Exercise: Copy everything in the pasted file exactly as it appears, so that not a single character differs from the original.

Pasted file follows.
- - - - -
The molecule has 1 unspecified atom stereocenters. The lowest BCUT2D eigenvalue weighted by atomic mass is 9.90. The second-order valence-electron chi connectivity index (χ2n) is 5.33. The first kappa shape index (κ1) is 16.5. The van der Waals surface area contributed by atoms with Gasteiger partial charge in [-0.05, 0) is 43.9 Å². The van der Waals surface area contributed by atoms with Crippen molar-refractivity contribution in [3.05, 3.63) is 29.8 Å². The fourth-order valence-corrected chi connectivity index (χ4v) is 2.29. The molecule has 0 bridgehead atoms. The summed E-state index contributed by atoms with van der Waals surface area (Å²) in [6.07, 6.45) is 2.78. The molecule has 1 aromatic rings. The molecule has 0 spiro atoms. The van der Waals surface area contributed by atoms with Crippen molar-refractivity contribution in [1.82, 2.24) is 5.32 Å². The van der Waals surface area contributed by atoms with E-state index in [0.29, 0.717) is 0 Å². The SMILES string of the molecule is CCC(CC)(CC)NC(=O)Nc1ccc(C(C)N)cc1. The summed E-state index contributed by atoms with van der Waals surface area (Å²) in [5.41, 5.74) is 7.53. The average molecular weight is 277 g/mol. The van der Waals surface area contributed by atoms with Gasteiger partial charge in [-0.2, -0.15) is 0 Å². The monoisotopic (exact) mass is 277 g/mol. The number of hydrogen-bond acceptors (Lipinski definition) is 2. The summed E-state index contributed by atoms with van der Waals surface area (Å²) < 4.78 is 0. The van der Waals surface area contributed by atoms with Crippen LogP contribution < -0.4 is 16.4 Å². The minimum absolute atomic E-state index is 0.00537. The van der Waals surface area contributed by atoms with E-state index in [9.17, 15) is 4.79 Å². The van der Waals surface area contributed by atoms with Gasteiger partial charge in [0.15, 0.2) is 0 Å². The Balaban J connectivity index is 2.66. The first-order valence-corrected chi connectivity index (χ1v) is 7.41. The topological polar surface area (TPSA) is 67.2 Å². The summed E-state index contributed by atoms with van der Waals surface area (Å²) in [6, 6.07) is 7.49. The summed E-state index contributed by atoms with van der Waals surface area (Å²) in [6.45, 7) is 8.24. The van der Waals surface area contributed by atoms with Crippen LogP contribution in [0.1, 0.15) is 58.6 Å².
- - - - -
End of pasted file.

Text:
The molecule has 1 unspecified atom stereocenters. The lowest BCUT2D eigenvalue weighted by atomic mass is 9.90. The second-order valence-electron chi connectivity index (χ2n) is 5.33. The first kappa shape index (κ1) is 16.5. The van der Waals surface area contributed by atoms with Gasteiger partial charge in [-0.05, 0) is 43.9 Å². The van der Waals surface area contributed by atoms with Crippen molar-refractivity contribution in [3.05, 3.63) is 29.8 Å². The fourth-order valence-corrected chi connectivity index (χ4v) is 2.29. The molecule has 0 bridgehead atoms. The summed E-state index contributed by atoms with van der Waals surface area (Å²) in [6.07, 6.45) is 2.78. The molecule has 1 aromatic rings. The molecule has 0 spiro atoms. The van der Waals surface area contributed by atoms with Crippen molar-refractivity contribution in [1.82, 2.24) is 5.32 Å². The van der Waals surface area contributed by atoms with E-state index in [0.29, 0.717) is 0 Å². The SMILES string of the molecule is CCC(CC)(CC)NC(=O)Nc1ccc(C(C)N)cc1. The summed E-state index contributed by atoms with van der Waals surface area (Å²) in [5.41, 5.74) is 7.53. The average molecular weight is 277 g/mol. The van der Waals surface area contributed by atoms with Gasteiger partial charge in [-0.2, -0.15) is 0 Å². The monoisotopic (exact) mass is 277 g/mol. The number of hydrogen-bond acceptors (Lipinski definition) is 2. The summed E-state index contributed by atoms with van der Waals surface area (Å²) < 4.78 is 0. The van der Waals surface area contributed by atoms with Crippen LogP contribution < -0.4 is 16.4 Å². The minimum absolute atomic E-state index is 0.00537. The van der Waals surface area contributed by atoms with E-state index in [9.17, 15) is 4.79 Å². The van der Waals surface area contributed by atoms with Gasteiger partial charge in [0.15, 0.2) is 0 Å². The Balaban J connectivity index is 2.66. The first-order valence-corrected chi connectivity index (χ1v) is 7.41. The topological polar surface area (TPSA) is 67.2 Å². The summed E-state index contributed by atoms with van der Waals surface area (Å²) in [6, 6.07) is 7.49. The summed E-state index contributed by atoms with van der Waals surface area (Å²) in [6.45, 7) is 8.24. The van der Waals surface area contributed by atoms with Crippen LogP contribution in [0.1, 0.15) is 58.6 Å².